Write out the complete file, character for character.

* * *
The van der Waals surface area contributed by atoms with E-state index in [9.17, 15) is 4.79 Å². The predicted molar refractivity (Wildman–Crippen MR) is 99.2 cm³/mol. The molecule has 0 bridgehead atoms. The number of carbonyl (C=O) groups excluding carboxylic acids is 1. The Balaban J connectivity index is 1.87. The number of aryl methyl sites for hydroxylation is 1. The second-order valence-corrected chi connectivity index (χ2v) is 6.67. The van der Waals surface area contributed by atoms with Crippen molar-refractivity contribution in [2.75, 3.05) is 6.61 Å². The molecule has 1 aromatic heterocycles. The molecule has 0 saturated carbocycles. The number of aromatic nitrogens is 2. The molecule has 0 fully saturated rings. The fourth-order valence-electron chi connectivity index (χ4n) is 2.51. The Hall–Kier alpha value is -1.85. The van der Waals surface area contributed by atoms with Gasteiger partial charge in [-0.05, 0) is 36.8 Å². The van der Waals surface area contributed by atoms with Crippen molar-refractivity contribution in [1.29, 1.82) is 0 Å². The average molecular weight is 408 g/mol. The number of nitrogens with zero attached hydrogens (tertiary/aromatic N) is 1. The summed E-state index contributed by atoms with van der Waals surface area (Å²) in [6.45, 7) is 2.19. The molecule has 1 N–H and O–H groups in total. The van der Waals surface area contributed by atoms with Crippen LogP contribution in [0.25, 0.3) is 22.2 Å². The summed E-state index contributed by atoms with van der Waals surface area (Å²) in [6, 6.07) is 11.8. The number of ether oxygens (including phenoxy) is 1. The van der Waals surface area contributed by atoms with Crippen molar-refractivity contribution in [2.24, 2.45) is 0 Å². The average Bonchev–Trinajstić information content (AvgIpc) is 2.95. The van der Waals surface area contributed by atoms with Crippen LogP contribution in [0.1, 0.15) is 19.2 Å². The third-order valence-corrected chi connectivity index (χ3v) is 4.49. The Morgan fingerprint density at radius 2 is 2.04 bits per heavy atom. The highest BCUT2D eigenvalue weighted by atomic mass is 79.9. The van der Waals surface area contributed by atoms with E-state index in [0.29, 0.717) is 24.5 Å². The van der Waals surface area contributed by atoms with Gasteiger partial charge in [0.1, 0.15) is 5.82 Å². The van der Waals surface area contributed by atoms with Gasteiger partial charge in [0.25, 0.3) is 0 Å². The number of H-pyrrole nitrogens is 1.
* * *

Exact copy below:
The van der Waals surface area contributed by atoms with E-state index in [9.17, 15) is 4.79 Å². The predicted molar refractivity (Wildman–Crippen MR) is 99.2 cm³/mol. The molecule has 0 bridgehead atoms. The number of carbonyl (C=O) groups excluding carboxylic acids is 1. The Balaban J connectivity index is 1.87. The number of aryl methyl sites for hydroxylation is 1. The second-order valence-corrected chi connectivity index (χ2v) is 6.67. The van der Waals surface area contributed by atoms with Crippen molar-refractivity contribution in [2.75, 3.05) is 6.61 Å². The molecule has 1 aromatic heterocycles. The molecule has 0 saturated carbocycles. The number of aromatic nitrogens is 2. The molecule has 0 fully saturated rings. The fourth-order valence-electron chi connectivity index (χ4n) is 2.51. The Hall–Kier alpha value is -1.85. The van der Waals surface area contributed by atoms with Gasteiger partial charge in [-0.05, 0) is 36.8 Å². The van der Waals surface area contributed by atoms with Crippen molar-refractivity contribution in [1.29, 1.82) is 0 Å². The average molecular weight is 408 g/mol. The number of nitrogens with zero attached hydrogens (tertiary/aromatic N) is 1. The summed E-state index contributed by atoms with van der Waals surface area (Å²) in [6.45, 7) is 2.19. The molecule has 1 N–H and O–H groups in total. The van der Waals surface area contributed by atoms with Crippen LogP contribution in [0.25, 0.3) is 22.2 Å². The summed E-state index contributed by atoms with van der Waals surface area (Å²) in [6, 6.07) is 11.8. The number of ether oxygens (including phenoxy) is 1. The van der Waals surface area contributed by atoms with Crippen molar-refractivity contribution in [2.24, 2.45) is 0 Å². The average Bonchev–Trinajstić information content (AvgIpc) is 2.95. The van der Waals surface area contributed by atoms with Crippen LogP contribution in [0.1, 0.15) is 19.2 Å². The third-order valence-corrected chi connectivity index (χ3v) is 4.49. The Morgan fingerprint density at radius 2 is 2.04 bits per heavy atom. The highest BCUT2D eigenvalue weighted by atomic mass is 79.9. The van der Waals surface area contributed by atoms with E-state index in [0.29, 0.717) is 24.5 Å². The van der Waals surface area contributed by atoms with Gasteiger partial charge in [0.1, 0.15) is 5.82 Å². The van der Waals surface area contributed by atoms with Gasteiger partial charge in [0.25, 0.3) is 0 Å². The number of H-pyrrole nitrogens is 1.